On the fringes of this underground movement there was a less known band called Egg. An unorthodox band: while sounding as harsh and brutal as both VdGG and Crimson, they still struggled to make their melodies as catchy as those of pop tune.
Bass player of Egg at the time was Stefan Renström, who upon joining them immediately had sensed the band's potential. But when Stefan wanted to lead the band in a certain direction, a lot of friction surfaced. Furthermore, his personal life collapsed and Stefan, unhappily, left both the band and Stockholm to form a new outfit.
Around Christmas '93 he made contact with a then very young Daniel Fäldt, singer of experimental band Leifs Hyvel. Things were settled: Simon Says was to be a project with the two of them as the nucleus.
In March '94 Stefan and producer Kenneth Magnusson started planning Simon Says' first album. In August 1995 Ceinwen was released, to mostly positive reviews. A live act was put together and Simon Says looked like they were growing into a band. After a few gigs, however, the project was put on ice Stefan wasn't happy with the way Simon Says sounded and when both he and Daniel moved they suddenly were too far away from each other to be able to continue anyhow. Daniel started studying philosophy, then drifted off to India and the Middle East for two long periods. Meanwhile, Stefan focused on his role as bass player in his other band, Wagnerian space rockers The Moor, with whom he cut Flux in 1996.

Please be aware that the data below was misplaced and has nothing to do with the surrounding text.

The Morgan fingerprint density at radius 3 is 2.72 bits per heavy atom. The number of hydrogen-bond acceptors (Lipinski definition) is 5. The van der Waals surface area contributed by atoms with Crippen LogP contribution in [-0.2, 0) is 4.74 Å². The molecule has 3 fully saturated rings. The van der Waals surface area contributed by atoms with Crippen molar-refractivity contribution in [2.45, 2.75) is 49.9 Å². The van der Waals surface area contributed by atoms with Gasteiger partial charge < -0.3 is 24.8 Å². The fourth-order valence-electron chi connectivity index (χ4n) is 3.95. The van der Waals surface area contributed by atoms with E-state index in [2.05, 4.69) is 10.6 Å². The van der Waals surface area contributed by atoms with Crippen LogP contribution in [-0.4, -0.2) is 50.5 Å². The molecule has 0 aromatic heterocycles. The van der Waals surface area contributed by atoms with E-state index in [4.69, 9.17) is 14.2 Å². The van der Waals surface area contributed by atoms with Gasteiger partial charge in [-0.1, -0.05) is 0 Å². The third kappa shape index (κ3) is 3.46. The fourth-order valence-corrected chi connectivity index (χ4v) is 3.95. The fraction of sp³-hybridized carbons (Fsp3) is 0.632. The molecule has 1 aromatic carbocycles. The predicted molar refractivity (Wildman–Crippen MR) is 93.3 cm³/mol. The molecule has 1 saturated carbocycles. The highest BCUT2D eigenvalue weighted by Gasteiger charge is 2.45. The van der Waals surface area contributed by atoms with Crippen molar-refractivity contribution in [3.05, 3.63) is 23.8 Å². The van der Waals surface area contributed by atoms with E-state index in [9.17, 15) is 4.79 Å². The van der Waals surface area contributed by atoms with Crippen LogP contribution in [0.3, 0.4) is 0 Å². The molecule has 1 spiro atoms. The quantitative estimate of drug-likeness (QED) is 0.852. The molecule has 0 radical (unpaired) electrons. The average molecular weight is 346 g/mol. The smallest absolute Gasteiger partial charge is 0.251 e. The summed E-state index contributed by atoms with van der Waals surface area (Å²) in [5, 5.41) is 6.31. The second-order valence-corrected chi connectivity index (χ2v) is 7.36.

So, while Daniel was studying sitar in India, Stefan and The Moor toured Europe with legendary singer/flute and sax player Nik Turner of Hawkwind. Then, in 2001, Stefan felt he had somehow written a new Simon Says album. Guitarist Jonas Hallberg, Stefan's stand-in on bass in The Moor, was recruited, as well as Mattias Jarlhed (from Valinor's Tree) who recorded the drum parts only four days after having been invited to join.
After four weeks Paradise Square was finished and a deal with Galileo records was struck. The album was released in July 2002 and was met by everything between very good and rave reviews. But after eight months of sporadic rehearsals the band was shelved. Again.